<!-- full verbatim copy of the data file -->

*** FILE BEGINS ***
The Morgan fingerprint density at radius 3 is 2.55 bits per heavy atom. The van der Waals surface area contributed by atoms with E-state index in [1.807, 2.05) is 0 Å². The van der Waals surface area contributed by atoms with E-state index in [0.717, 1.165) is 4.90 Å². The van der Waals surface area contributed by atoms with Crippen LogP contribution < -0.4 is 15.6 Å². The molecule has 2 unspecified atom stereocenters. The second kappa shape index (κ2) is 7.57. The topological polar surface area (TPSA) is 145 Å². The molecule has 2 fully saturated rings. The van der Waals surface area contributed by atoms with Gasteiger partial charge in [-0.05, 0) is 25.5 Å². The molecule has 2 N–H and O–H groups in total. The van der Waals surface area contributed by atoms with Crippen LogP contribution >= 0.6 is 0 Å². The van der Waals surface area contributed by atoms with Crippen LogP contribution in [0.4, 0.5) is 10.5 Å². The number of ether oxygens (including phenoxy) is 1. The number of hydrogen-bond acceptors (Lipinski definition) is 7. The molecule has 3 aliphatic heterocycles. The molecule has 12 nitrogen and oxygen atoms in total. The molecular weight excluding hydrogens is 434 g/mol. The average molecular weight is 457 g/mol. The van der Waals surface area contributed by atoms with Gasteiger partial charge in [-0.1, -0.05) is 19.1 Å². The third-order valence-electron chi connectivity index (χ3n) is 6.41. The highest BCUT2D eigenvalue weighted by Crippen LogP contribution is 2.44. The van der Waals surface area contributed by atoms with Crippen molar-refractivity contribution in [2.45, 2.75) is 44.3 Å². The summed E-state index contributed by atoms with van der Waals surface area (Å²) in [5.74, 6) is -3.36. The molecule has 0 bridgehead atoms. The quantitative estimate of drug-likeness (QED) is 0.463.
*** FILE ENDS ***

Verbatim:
The Morgan fingerprint density at radius 3 is 2.55 bits per heavy atom. The van der Waals surface area contributed by atoms with E-state index in [1.807, 2.05) is 0 Å². The van der Waals surface area contributed by atoms with E-state index in [0.717, 1.165) is 4.90 Å². The van der Waals surface area contributed by atoms with Crippen LogP contribution < -0.4 is 15.6 Å². The molecule has 2 unspecified atom stereocenters. The second kappa shape index (κ2) is 7.57. The topological polar surface area (TPSA) is 145 Å². The molecule has 2 fully saturated rings. The van der Waals surface area contributed by atoms with Gasteiger partial charge in [-0.05, 0) is 25.5 Å². The molecule has 2 N–H and O–H groups in total. The van der Waals surface area contributed by atoms with Crippen LogP contribution >= 0.6 is 0 Å². The van der Waals surface area contributed by atoms with Crippen LogP contribution in [0.4, 0.5) is 10.5 Å². The number of ether oxygens (including phenoxy) is 1. The number of hydrogen-bond acceptors (Lipinski definition) is 7. The molecule has 3 aliphatic heterocycles. The molecule has 12 nitrogen and oxygen atoms in total. The molecular weight excluding hydrogens is 434 g/mol. The average molecular weight is 457 g/mol. The van der Waals surface area contributed by atoms with Gasteiger partial charge in [-0.1, -0.05) is 19.1 Å². The third-order valence-electron chi connectivity index (χ3n) is 6.41. The highest BCUT2D eigenvalue weighted by Crippen LogP contribution is 2.44. The van der Waals surface area contributed by atoms with Crippen molar-refractivity contribution in [2.45, 2.75) is 44.3 Å². The summed E-state index contributed by atoms with van der Waals surface area (Å²) in [5.74, 6) is -3.36. The molecule has 0 bridgehead atoms. The quantitative estimate of drug-likeness (QED) is 0.463.